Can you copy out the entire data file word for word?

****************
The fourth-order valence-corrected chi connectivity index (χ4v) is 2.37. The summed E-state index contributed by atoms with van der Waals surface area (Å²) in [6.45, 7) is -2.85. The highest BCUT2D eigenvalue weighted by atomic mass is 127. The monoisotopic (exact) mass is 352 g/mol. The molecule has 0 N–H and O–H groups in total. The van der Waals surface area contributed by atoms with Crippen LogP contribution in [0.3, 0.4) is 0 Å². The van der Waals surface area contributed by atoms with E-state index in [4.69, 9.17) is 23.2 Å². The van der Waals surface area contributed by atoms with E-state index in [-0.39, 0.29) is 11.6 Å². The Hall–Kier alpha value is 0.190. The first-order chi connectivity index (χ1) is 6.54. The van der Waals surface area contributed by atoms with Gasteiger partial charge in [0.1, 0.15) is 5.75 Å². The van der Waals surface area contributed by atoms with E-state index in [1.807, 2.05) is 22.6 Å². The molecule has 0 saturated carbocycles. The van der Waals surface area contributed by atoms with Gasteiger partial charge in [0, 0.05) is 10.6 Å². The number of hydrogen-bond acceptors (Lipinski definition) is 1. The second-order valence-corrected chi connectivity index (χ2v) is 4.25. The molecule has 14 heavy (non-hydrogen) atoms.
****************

The fourth-order valence-corrected chi connectivity index (χ4v) is 2.37. The summed E-state index contributed by atoms with van der Waals surface area (Å²) in [6.45, 7) is -2.85. The highest BCUT2D eigenvalue weighted by atomic mass is 127. The monoisotopic (exact) mass is 352 g/mol. The molecule has 0 N–H and O–H groups in total. The van der Waals surface area contributed by atoms with Crippen LogP contribution in [0.3, 0.4) is 0 Å². The van der Waals surface area contributed by atoms with E-state index in [4.69, 9.17) is 23.2 Å². The van der Waals surface area contributed by atoms with E-state index in [-0.39, 0.29) is 11.6 Å². The Hall–Kier alpha value is 0.190. The first-order chi connectivity index (χ1) is 6.54. The van der Waals surface area contributed by atoms with Gasteiger partial charge in [0.1, 0.15) is 5.75 Å². The van der Waals surface area contributed by atoms with E-state index in [1.807, 2.05) is 22.6 Å². The molecule has 0 saturated carbocycles. The van der Waals surface area contributed by atoms with Gasteiger partial charge in [0, 0.05) is 10.6 Å². The number of hydrogen-bond acceptors (Lipinski definition) is 1. The second-order valence-corrected chi connectivity index (χ2v) is 4.25. The molecule has 14 heavy (non-hydrogen) atoms.